This article contains coding and other guidelines that complement the Local Coverage Determination (LCD) for Speech-Language Pathology.
National Coverage Provisions
Speech-language pathology services are those services provided within the scope of practice of speech-language pathologists and necessary for the diagnosis and treatment of speech and language disorders, which result in communication disabilities and for the diagnosis and treatment of swallowing disorders (dysphagia), regardless of the presence of a communication disability. (See CMS Publication 100-03, Medicare National Coverage Determinations (NCD) Manual, Part 3, Section 170.3) (CMS Publication 100-02, Medicare Benefit Policy Manual, Chapter 15, Section 230.3(A))
A qualified speech-language pathologist for program coverage purposes meets one of the following requirements:
- The education and experience requirements for a Certificate of Clinical Competence in (speech-language pathology) granted by the American Speech-Language Hearing Association; or
- Meets the educational requirements for certification and is in the process of accumulating the supervised experience required for certification
(CMS Publication 100-02, Medicare Benefit Policy Manual, Chapter 15, Section 230.3(B))An SLP normally has a master's degree and a Certificate of Clinical Competence (CCC-SLP) or all the requirements leading to a Certificate of Clinical Competence, that is, he or she is in their clinical fellowship year (CFY-SLP).
Speech-language pathology services may be considered reasonable and necessary when the following criteria are met:
- The services shall be considered under accepted standards of medical practice to be a specific and effective treatment for the patient's condition;
- The services shall be of such a level of complexity and sophistication or the condition of the patient shall be such that the services required can be safely and effectively performed only by a qualified therapist;
- If the contractor determines the services furnished were of a type that could have been safely and effectively performed only by or under the supervision of such a qualified professional, the contractor shall presume that such services were properly supervised when required. However, this presumption is rebuttable, and, if in the course of processing a claim, the contractor finds that services were not being furnished under proper supervision, it shall deny the claim and bring this matter to the attention of the Division of Survey and Certification of the Regional Office;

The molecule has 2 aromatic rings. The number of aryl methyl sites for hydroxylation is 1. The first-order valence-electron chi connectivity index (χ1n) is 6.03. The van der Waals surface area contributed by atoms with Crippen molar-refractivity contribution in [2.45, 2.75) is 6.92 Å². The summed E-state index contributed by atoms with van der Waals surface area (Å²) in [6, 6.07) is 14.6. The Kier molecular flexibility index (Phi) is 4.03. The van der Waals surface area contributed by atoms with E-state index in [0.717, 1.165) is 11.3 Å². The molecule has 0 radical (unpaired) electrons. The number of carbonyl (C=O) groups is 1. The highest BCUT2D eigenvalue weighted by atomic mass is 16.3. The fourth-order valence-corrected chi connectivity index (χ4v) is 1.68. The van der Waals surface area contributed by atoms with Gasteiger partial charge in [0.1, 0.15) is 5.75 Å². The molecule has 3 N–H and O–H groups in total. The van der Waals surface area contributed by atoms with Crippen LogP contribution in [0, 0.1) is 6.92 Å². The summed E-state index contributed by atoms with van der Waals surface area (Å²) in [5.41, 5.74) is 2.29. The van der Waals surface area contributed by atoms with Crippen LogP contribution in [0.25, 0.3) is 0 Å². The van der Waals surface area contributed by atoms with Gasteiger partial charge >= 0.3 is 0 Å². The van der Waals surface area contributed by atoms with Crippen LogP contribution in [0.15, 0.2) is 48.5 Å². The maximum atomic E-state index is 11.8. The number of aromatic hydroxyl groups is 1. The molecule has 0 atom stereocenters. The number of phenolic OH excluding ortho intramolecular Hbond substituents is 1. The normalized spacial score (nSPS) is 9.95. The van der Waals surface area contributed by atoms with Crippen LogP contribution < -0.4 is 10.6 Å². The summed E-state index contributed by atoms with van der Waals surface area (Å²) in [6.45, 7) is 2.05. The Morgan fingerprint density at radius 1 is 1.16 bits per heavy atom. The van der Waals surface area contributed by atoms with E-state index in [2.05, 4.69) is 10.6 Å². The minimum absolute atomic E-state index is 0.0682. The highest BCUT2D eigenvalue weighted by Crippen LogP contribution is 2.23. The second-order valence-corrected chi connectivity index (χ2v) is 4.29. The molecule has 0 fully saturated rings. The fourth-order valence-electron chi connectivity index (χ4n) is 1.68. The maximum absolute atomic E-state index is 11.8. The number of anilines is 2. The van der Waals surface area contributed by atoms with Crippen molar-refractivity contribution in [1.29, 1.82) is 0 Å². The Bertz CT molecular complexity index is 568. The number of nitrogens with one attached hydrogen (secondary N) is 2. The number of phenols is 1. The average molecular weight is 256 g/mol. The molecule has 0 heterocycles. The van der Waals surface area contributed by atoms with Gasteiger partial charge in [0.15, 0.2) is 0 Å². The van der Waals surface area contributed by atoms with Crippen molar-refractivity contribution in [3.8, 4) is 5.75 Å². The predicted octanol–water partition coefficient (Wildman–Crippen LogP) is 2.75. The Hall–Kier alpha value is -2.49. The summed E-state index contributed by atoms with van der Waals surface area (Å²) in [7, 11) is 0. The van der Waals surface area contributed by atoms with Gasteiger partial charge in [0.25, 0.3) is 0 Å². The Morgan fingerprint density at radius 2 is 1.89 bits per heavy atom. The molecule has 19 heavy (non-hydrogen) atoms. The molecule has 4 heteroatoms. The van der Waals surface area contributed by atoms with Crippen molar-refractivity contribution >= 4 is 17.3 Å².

- While a beneficiary's particular medical condition is a valid factor in deciding if skilled therapy services are needed, a beneficiary's diagnosis or prognosis cannot be the sole factor in deciding that a service is or is not skilled. The key issue is whether the skills of a qualified therapist are needed to treat the illness or injury, or whether the services can be carried out by nonskilled personnel. Medicare coverage does not turn on the presence or absence of a beneficiary’s potential improvement from the therapy, but rather on the beneficiary’s need for skilled care; and
- The amount, frequency, and duration of the services must be reasonable under accepted standards of practice. The contractor shall consult local professionals or the state or national therapy associations in the development of any utilization guidelines and any one or more of the following:
- In the case of rehabilitative therapy, the patient’s condition has the potential to improve or is improving in response to therapy, maximum improvement is yet to be attained; and there is an expectation that the anticipated improvement is attainable in a reasonable and generally predictable period of time; or
- The services must be necessary for the establishment of a safe and effective maintenance program required in connection with a specific disease state including evaluation, plan of treatment, and staff and family training, when the skills of an SLP are required; or
- In the case of a progressive degenerative disease, service may be intermittently necessary to determine the need for assistive equipment and/or establish a program to maximize function; or
- In the case of maintenance therapy, treatment by the therapist is necessary to maintain, prevent or slow further deterioration of the patient’s functional status and the services cannot be safely carried out by the beneficiary him or herself, a family member, another caregiver or unskilled personnel.